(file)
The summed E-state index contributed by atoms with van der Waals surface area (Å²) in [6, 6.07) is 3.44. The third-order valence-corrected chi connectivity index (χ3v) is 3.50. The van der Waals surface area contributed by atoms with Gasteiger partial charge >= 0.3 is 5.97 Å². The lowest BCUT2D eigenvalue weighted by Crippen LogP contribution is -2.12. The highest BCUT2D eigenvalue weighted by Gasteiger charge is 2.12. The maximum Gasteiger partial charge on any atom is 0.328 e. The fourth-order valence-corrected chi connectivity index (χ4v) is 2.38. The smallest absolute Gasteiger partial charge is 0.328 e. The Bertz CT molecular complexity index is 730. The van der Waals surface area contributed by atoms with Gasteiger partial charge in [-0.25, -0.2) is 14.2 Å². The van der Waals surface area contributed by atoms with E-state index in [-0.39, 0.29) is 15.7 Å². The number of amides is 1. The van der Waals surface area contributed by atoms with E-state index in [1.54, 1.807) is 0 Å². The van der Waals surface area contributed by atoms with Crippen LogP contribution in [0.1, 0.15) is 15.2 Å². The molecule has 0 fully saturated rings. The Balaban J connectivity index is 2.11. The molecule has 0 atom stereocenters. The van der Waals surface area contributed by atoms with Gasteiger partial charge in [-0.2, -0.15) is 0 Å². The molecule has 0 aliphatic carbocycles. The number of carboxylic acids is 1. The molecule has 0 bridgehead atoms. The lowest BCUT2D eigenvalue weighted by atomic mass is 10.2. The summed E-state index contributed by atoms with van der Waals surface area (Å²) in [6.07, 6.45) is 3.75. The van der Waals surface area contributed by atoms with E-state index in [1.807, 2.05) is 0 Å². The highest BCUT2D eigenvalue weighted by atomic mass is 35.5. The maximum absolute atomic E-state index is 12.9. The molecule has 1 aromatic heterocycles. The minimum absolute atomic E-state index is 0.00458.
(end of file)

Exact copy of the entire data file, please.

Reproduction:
The summed E-state index contributed by atoms with van der Waals surface area (Å²) in [6, 6.07) is 3.44. The third-order valence-corrected chi connectivity index (χ3v) is 3.50. The van der Waals surface area contributed by atoms with Gasteiger partial charge >= 0.3 is 5.97 Å². The lowest BCUT2D eigenvalue weighted by Crippen LogP contribution is -2.12. The highest BCUT2D eigenvalue weighted by Gasteiger charge is 2.12. The maximum Gasteiger partial charge on any atom is 0.328 e. The fourth-order valence-corrected chi connectivity index (χ4v) is 2.38. The smallest absolute Gasteiger partial charge is 0.328 e. The Bertz CT molecular complexity index is 730. The van der Waals surface area contributed by atoms with Gasteiger partial charge in [-0.25, -0.2) is 14.2 Å². The van der Waals surface area contributed by atoms with E-state index in [-0.39, 0.29) is 15.7 Å². The number of amides is 1. The van der Waals surface area contributed by atoms with E-state index in [1.54, 1.807) is 0 Å². The van der Waals surface area contributed by atoms with Crippen LogP contribution in [0.1, 0.15) is 15.2 Å². The molecule has 0 fully saturated rings. The Balaban J connectivity index is 2.11. The molecule has 0 atom stereocenters. The van der Waals surface area contributed by atoms with Gasteiger partial charge in [-0.2, -0.15) is 0 Å². The molecule has 0 aliphatic carbocycles. The number of carboxylic acids is 1. The molecule has 0 bridgehead atoms. The lowest BCUT2D eigenvalue weighted by atomic mass is 10.2. The summed E-state index contributed by atoms with van der Waals surface area (Å²) in [6.07, 6.45) is 3.75. The van der Waals surface area contributed by atoms with E-state index in [1.807, 2.05) is 0 Å². The highest BCUT2D eigenvalue weighted by atomic mass is 35.5. The maximum absolute atomic E-state index is 12.9. The molecule has 1 aromatic heterocycles. The minimum absolute atomic E-state index is 0.00458.